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And the Crowd Goes Quiet: How Sports Media is Responding to COVID-19

On March 11, the clock ran out on our cultural sense of normalcy. When the World Health Organization declared COVID-19 a pandemic, the NBA reacted quickly, putting fan safety first by canceling the remainder of the season, and other pro sports leagues quickly followed—as did college sports. With stadiums and time slots left empty and billions of dollars in potential ad revenue lost, networks and live sports sponsors quickly pivoted.

It’s not just the revenue, though. There’s the social good that sports bring to our culture—the emphasis on leadership, quick thinking, and solidarity, and the camaraderie they create among fans. I was born into a family whose love of sports goes back generations, and that love has helped shape my personal and professional life as a senior manager of field marketing at Teads. Here are my thoughts on how sports media has responded to COVID-19, and what the future looks like.

How Sports Media Responded to Unite Fans

Within weeks of the coronavirus crisis, sports media tapped into digital and social media solutions to unite fans and generate revenue opportunities.

ESPN, FOX Sports, MLB Network, and SiriusXM fed baseball fans’ hunger for action by offering a unique alternative to MLB’s opening day, set for March 23, with “Opening Day at Home.” The full-day event encouraged fans to use the hashtag #OpeningDayAtHome, turning social media into one big ballpark. Fans were rewarded with one historically memorable game from each of the thirty MLB franchises, allowing them to relive the most pivotal moments in their lives as devoted fans.

In the college basketball world, Big Ten Network called on their Twitter followers to determine which games would be aired the following day.

The Pivot to Generate Revenue

Of course, advertisers are struggling to find reallocation opportunities that offer the same attention garnered by a live audience and the male demographic they’re less likely to reach with alternative television programming. Adweek recently reported that regular sports fans have turned to streaming binge-worthy shows to fill the void. What are advertisers to do? According to Adam Simon in Digiday, many are turning to digital video, OTT, and advanced TV to find comparable audiences.

Though some are pausing ad spending altogether, many marketers who don’t want to bench their brands are altering messaging for the current climate. Brands like Nike, State Farm and Toyota—all regular sponsors of live sports—have leaned into “stronger together” messaging, pledging commitment to their communities. Nike’s recently launched campaign implores aspiring athletes to embrace their newfound responsibility to “play inside, play for the world.” Within hours, some of the most influential athletes in the world, like Michael Jordan and Cristiano Ronaldo, were echoing Nike’s message on social media.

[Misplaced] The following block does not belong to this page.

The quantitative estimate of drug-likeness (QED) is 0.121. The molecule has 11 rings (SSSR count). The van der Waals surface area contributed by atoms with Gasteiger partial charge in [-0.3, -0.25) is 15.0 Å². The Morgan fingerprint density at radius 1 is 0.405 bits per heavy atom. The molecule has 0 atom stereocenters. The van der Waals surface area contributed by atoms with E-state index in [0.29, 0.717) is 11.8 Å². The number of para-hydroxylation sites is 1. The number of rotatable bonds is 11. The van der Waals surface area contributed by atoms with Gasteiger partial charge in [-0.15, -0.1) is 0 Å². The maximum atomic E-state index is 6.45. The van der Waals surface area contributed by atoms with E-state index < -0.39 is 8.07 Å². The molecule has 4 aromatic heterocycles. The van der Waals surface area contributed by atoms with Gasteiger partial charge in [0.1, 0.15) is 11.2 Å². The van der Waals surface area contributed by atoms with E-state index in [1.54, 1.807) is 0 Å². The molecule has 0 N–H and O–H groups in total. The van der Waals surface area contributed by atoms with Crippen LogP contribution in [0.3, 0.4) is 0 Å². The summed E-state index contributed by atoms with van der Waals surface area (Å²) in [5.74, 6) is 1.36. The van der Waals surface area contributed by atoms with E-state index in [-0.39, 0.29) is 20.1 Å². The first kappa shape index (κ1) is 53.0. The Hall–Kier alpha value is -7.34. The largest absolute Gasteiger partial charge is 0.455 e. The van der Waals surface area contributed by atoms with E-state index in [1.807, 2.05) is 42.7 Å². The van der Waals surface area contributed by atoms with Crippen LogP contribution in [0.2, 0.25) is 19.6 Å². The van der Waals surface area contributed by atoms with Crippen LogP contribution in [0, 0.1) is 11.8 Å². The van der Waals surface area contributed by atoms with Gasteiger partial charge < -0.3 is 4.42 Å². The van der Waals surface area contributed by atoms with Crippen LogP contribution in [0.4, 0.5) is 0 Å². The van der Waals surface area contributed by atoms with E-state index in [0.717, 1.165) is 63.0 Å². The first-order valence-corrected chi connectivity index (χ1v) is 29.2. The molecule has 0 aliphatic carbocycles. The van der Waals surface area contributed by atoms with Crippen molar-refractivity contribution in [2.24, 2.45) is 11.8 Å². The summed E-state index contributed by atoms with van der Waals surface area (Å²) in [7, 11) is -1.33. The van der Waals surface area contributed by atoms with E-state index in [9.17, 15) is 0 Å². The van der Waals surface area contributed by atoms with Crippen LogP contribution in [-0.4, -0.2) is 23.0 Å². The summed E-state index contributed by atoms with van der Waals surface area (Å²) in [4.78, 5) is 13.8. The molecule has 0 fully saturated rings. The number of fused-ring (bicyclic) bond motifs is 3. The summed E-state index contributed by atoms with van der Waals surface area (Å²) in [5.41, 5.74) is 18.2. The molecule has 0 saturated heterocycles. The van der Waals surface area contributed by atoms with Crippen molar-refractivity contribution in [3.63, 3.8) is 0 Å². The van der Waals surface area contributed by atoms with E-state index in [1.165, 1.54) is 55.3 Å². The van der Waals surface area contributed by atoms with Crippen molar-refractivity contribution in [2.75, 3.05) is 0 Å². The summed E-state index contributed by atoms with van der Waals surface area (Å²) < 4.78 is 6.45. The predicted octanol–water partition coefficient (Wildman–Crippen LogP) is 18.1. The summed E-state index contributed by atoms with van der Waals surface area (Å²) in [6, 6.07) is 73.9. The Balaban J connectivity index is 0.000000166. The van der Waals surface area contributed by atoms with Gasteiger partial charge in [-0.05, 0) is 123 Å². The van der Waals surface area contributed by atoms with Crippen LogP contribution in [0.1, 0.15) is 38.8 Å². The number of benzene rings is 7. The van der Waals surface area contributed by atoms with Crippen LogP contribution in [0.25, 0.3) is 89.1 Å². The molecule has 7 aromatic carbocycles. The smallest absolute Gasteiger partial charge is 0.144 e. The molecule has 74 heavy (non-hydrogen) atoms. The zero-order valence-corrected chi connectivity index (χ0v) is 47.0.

And Chicago mayor Lori Lightfoot recently launched the “We Are Not Playing” campaign in partnership with the city’s most beloved athletes. The campaign includes billboards, ads on social media, and a PSA urging fans to continue to stay at home.

What Does the Future of Sports Media Look Like?

Between the cancellation of Upfronts—an annual event hosted by media companies to showcase their upcoming programming to media buyers—and the unprecedented standstill of live sports, the immediate future of media planning is likely to follow the same trajectory we’re seeing now, which favors short-term planning that closely monitors consumption habits as they continue to evolve day by day.

OTT, Hulu, and OnDemand programming are obvious beneficiaries of budget shifts, but gaming and esports are also seeing a surge in popularity. From March 8 to March 22, Twitch jumped from 33 million hours watched to 43 million, according to The Verge. And Sony’s “Play at Home” initiative provides free games to the PlayStation community and pledged $10 million to independent game studios. With more fans spending time indoors and searching for interaction, esports could be the “stay at home” landscape advertisers are searching for—and the place where fans can still find community.

Whether rebounding on revenue opportunities or banding together behind the pledge to maintain physical distance, the values sports have instilled in us have never been more crucial—and I’ve been heartened to see the industry’s response. Still, I look forward to the day when stadiums are full, the bases are loaded, and “Take Me Out to The Ballgame” has never sounded so sweet.


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